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Cyber warfare: Our Achilles’ heel?

  • Published at 07:10 pm December 17th, 2017
  • Last updated at 11:21 am December 18th, 2017
Cyber warfare: Our Achilles’ heel?
The internet and advances in computer technology have brought about an unprecedented shift in technological advantages and has led to new forms of warfare in the military domain. A cyber threat arises from the possibility and intention of an adversary to launch a cyber-attack into an electronic infrastructure to read (espionage), change (intrusion), delete, or even add information. It is imperative that the government realise the need for existing security strategies and military methods to be adjusted to protect our nation from the emerging threat of cyber warfare. The scope of the threat One of the security challenges that Bangladesh will be facing is the proliferation of cyber technology. Defaulting and unstable states, as well as terrorist and criminal organisations, will try to make use of cheap software, freeware, and commercial off the shelf software as effective cyber to undermine the credibility of our military. There is indication that several nations supply cyber capabilities to rogue authorities and military entities in exchange for commercial gain and military presence in specific regions. Currently, the internet also offers terrorist organisations a platform for efficient communication. Cyberspace is not limited by geographical boundaries, and potential perpetrators of cyber-attacks are widely divergent, starting from a lone hacker to state-sponsored cyber-attack. There are small groups on the internet operating solely for financial gain -- always ready to launch an attack on vulnerable targets. The advanced methods of using anonymous technology on the internet can further reduce the risk of being detected by security measures. A single keystroke can travel twice around the world un-noticed -- it can take weeks, months, or even years of forensic research to identify an attacker in cyberspace. The digital ‘armed attack’ Bangladesh National Defence College (NDC) and Bangladesh Bank (BB) came under state-sponsored cyber attack on several occasions. Bangladesh Bank lost millions of dollars to cyber theft and was left vulnerable to further attacks by the same rogue nation. Similarly, in an alarming development, attackers reportedly breached security and hacked Bangladesh National Defence College (NDC) cyber assets. Article 51 of the Charter of the United Nations does not articulate a specific weapon or means used to damage military and/or public safety of a country, for an attack to qualify as an armed attack.
Given that the chance of a cyber-attack is much higher than that of a physical attack, we should be investing more in cyber-security capabilities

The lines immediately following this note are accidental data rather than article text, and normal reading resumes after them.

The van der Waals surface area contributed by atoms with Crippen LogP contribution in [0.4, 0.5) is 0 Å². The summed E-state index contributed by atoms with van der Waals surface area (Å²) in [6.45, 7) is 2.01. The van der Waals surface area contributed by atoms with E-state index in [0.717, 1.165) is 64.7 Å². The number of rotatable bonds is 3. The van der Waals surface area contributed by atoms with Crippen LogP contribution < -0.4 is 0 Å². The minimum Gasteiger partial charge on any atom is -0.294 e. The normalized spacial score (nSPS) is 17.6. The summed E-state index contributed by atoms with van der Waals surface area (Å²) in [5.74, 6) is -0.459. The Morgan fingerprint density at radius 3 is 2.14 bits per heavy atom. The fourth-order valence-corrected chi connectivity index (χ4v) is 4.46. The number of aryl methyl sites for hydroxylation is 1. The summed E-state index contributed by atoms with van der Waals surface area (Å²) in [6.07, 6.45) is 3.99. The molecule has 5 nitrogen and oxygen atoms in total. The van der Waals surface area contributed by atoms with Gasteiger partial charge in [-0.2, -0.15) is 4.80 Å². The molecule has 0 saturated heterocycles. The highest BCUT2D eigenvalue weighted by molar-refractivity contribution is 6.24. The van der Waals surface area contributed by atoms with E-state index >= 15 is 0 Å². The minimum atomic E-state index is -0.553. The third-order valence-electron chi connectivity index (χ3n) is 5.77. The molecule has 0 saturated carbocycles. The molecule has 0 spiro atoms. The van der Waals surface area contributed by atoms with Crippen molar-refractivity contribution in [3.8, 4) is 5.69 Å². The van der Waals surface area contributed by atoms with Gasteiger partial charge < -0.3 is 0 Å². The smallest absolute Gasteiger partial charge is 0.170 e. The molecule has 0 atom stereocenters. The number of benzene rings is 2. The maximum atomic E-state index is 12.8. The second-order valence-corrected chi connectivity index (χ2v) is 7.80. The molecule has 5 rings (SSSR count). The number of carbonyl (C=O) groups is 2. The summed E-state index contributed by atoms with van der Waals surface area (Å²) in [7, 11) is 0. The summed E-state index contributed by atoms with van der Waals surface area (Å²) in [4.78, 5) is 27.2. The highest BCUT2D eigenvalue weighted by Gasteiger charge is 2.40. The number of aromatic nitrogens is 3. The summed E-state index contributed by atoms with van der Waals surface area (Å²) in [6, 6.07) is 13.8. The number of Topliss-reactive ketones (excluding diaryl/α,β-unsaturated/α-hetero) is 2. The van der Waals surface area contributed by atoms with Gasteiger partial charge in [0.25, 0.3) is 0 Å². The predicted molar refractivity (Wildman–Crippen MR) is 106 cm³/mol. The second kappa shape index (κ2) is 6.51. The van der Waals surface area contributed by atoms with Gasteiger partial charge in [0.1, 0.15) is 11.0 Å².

The hacking of the Bangladeshi NDC website by Burmese hackers, therefore, constitutes an armed attack on Bangladesh. The UN Charter describes the right to self-defence in response to an armed attack, so Bangladesh should have retaliated using electronic means of attack on Myanmar’s military infrastructure. But the application of counter-measures involves many challenges. Although Bangladesh has received praise from the international community for showing restraint upon military provocation, it may have also betrayed a deficiency in our military capabilities. The Bangladeshi context The lack of acknowledgement and awareness of cyber-security in the country’s military leadership and at the highest levels of government is detrimental to Bangladeshi national security. The 2016 terrorist attack on Holey Artisan Bakery showed how our military and civil security intelligence were apparently unaware of any electronic activities of the attackers. Even though the attackers were leaving a trail of evidence on the internet and via electronic fund transfer from Canada and the UK, our defense intelligence failed to detect suspicious activity from the electronic chatter. As far as I am aware, Bangladesh armed forces are yet to realise the current national security gaps in cyberspace and the danger that it entails. Given that the chance of a cyber-attack is much higher than that of a physical attack, we should be investing more in cyber-security capabilities. Bangladesh must keep the “cyber risks” below an acceptable level to guarantee a proper execution of military missions by a continuous analysis of the potential threats, a management structure to detect cyber vulnerabilities enabling early detection of a cyber-attack. The capability will support all of our defense’s territorial and expeditionary missions as well as military diplomacy. Bangladesh needs a specific strategic approach and specific doctrines to fulfill the requirement of cyber-security. Most computer and network components of the Bangladesh military come from China and that poses a potential risk to national security. Bangladesh military has to develop particular concepts, processes, and procedures for recruitment, awareness enhancement, education and training, procurement of equipment, and deployability of cyber weapons. A framework for cyber space In the cyber domain, knowledge is the primary weapon, and so, every precaution must be taken to ensure data protection and proper knowledge management. Defining a strategic framework for the Bangladesh armed forces for cyber-security posture should consist of cyber defense, cyber intelligence, and cyber counter-offensive. We need to define a clear vision in cyber-security. Our armed forces need a cyber-security culture, starting with an acknowledgement of the increased cyber risks. Command and control systems, logistics systems, as well as weapon systems, including sensors, communication, data-link, and navigation systems, are critical for planning during peace-time and for the execution of actual operations. An alliance on cyber space Militarily advanced countries like the US, Australia, and many European countries have redefined their military and security posture to include cyber attack as an act of armed attack on their national interests -- there are alliances among Western nations to collaborate on the cyber space. On December 24, 2008, Bangladesh and Australia signed an MOU to cooperate on counter-terrorism and to exchange information and intelligence, and in 2015, they signed an MOU on police-to-police cooperation. Australia is the only country that Bangladesh has signed a security cooperation MOU with. However, Bangladesh was unable to take significant benefits out of the MOU. Bangladesh needs to realign its security posture to seek a strategic alliance with the US, the UK, Australia, Canada, and the EU. Recommendations For an effective cyber security program, the defense authorities should be prepared to: • Acquire technology that can be deployed rapidly and establish secured military networks • Use cyber-security strategies, plans, policies, enabling technologies, and procedures in cyberspace • Detect cyber threats at every level, especially at the Strategic and Operational levels of Bangladesh military • Set up a cyber-infrastructure for the military to maintain, oversee, and support law and order • Develop cyber warfare and cyber intelligence capabilities to deter any future attacks on Bangladesh • Establish a protocol for coordination among various agencies to facilitate the speedy execution of critical cyber missions • Share information in a secure environment among the military and civil organisation Raihan Al-Beruni is a contractor and analyst for a global defense and security supplier based in Australia.